BRAUNER PHANTHERA — AudioTechnology
Some mics are known as ‘all-rounders’, the Phanthera, meanwhile, is more of a specialist.
Text: Michael Carpenter
The last 15 years has seen an out and out explosion in the large diaphragm condenser microphone market. Where, not so long ago, the choices were somewhat limited and financially out of reach of all but the pro end of the burgeoning project studio scene, these days ‘LDCs’ come in all shapes, sizes and price ranges. So how do we know which are the good mics and which are the special ones?
Brauner microphones have slowly and steadily been making their mark all over the world and the Phanthera is one of the more recent releases from this relatively new German microphone manufacturer (only 15 years old!). More and more frequently, the Brauner name is popping up in magazine articles and forums as a mic manufacturer to watch. And the company is going about it the right way – by putting great, contemporary products into the marketplace and letting the sound quality speak for itself.
The Phanthera is a phantom powered, fixed-cardioid, large diaphragm condenser that uses a FET amplifier and output transformer. The microphone has no pad or low frequency roll-off switches, housing instead attenuation switches inside the mic. The product information states that the Phanthera is “impressive proof that a phantom powered non-tube microphone can sound amazingly close to a real tube microphone.” Certainly a big statement. And while the audio world still seems enamoured with the power of the word ‘tube’, I was more interested in how well this microphone functions in working sessions.
FROM THE BOX TO THE SESSION
The microphone comes in an extremely sturdy nickel-plated brass case – an impressive start. And the general awe continues when you open the case. This microphone is striking. It looks and feels extremely robust, and contrary to popular theory that people only want familiar looking microphone designs, this microphone looks distinctly ‘Brauner’. The black grille against the stunning brushed silver of the body makes for a welcome change, offering a style that would distinguish itself in any microphone locker. The next impressive feature is the shockmount, which may be one of the best designed and most functional shockmounts I’ve ever worked with. Using a C-shaped elastic suspension system, the microphone fits snugly in its claw-like grasp and never feels like it’s in any danger of accidentally falling from a great height. And to add to its brilliant functionality, the shock mount swivels horizontally, making it ever so easy to position. Full marks to Brauner for thinking about the whole microphone package, as the shockmount alone adds significantly to its functionality. The mic also ships with a five-metre high-quality cable – a nice touch.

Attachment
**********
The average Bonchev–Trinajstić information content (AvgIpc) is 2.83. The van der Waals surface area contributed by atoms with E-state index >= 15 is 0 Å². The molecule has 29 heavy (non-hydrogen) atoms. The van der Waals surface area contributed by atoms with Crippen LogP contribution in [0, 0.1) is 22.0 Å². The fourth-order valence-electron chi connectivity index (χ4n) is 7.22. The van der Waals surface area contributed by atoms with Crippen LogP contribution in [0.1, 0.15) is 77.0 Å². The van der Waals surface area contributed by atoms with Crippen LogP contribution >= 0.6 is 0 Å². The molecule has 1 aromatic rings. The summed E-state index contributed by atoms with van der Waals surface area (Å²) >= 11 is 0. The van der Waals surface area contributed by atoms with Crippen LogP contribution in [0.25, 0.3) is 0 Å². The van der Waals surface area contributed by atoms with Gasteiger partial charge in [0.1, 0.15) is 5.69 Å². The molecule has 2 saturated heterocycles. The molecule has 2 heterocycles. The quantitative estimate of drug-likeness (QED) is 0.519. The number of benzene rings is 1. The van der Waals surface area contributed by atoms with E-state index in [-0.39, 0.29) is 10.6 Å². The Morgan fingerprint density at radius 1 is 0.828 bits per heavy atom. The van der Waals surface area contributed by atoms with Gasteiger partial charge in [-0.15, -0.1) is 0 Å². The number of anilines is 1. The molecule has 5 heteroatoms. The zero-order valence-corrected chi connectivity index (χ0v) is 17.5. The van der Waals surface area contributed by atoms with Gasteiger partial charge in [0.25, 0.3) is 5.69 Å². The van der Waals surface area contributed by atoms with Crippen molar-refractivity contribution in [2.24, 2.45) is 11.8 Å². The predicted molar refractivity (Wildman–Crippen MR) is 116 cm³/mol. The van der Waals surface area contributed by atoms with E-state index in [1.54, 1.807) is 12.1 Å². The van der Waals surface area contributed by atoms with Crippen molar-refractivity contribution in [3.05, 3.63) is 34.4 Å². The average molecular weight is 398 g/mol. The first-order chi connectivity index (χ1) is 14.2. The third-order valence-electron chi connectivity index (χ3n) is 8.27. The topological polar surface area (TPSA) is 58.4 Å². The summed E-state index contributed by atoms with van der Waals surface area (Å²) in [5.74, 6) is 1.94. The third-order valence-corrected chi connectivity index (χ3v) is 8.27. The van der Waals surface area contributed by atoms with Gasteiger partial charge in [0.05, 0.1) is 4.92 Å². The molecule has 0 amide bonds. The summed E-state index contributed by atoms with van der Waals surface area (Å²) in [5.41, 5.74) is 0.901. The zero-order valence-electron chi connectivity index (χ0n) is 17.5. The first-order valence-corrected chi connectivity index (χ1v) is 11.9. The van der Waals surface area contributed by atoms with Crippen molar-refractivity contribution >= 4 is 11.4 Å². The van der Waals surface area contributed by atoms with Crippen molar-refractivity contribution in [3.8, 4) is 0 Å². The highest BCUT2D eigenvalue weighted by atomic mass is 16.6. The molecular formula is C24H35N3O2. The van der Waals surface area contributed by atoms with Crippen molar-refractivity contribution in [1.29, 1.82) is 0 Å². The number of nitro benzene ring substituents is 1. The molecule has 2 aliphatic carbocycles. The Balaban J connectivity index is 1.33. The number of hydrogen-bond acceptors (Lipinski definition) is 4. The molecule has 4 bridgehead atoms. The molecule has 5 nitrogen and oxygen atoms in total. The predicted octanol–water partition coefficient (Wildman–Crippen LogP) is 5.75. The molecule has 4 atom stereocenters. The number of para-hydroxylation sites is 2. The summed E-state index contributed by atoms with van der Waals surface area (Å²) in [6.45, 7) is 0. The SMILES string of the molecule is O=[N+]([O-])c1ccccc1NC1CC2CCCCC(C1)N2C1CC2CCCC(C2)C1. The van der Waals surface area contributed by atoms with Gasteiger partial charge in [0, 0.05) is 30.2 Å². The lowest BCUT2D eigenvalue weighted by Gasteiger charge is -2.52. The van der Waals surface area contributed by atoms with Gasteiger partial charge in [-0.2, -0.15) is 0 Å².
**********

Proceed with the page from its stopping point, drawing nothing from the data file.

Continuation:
The first opportunity I had to use the Phanthera was side by side with a Mojave MA-200 condenser that my studio partner has been leaning on quite heavily lately. Recording an excellent female vocalist with a wide dynamic range and a bit of grit to her voice, we were struck initially by the level coming off the Phanthera. This is a loud microphone, and choosing the right preamp was critically important. We then noticed how similar the two mics sounded. I’ve always considered the Mojave to have a lovely airyness, and the Phanthera matched this easily [its frequency response runs out to 22kHz]. We decided that both mics sounded fantastic on this singer, with the Phanthera having a bit more of a clinical (in a good way) detail in the top end, and a slightly more substantial low-mid response – but certainly a good start. We repeated this test with a more ‘rock’ female singer a few days later, and the results were similar. The Phanthera seemed to handle the bigger notes a tiny bit better, but there was no right or wrong answer there.
Next, we had a few days of drum tracking, and the Phanthera was employed as a mono room mic, about three metres in front of the kit at head height, facing downwards towards the drums. I was extremely surprised at how well this fared. Many large diaphragm condensers have failed miserably in this application, drowning in a virtual wave of high midrange cymbal wash. The Phanthera handled the volume easily and remained honest and extremely detailed, capturing the cymbals effectively while maintaining a good sense of balance between cymbals, drums and the room. These were some of the most useable and effortless mono drums room sounds we’ve recorded. Adding a dash – then a lot – of compression via a Distressor didn’t scare it either, and the sound remained balanced and, yes, detailed. Nice one.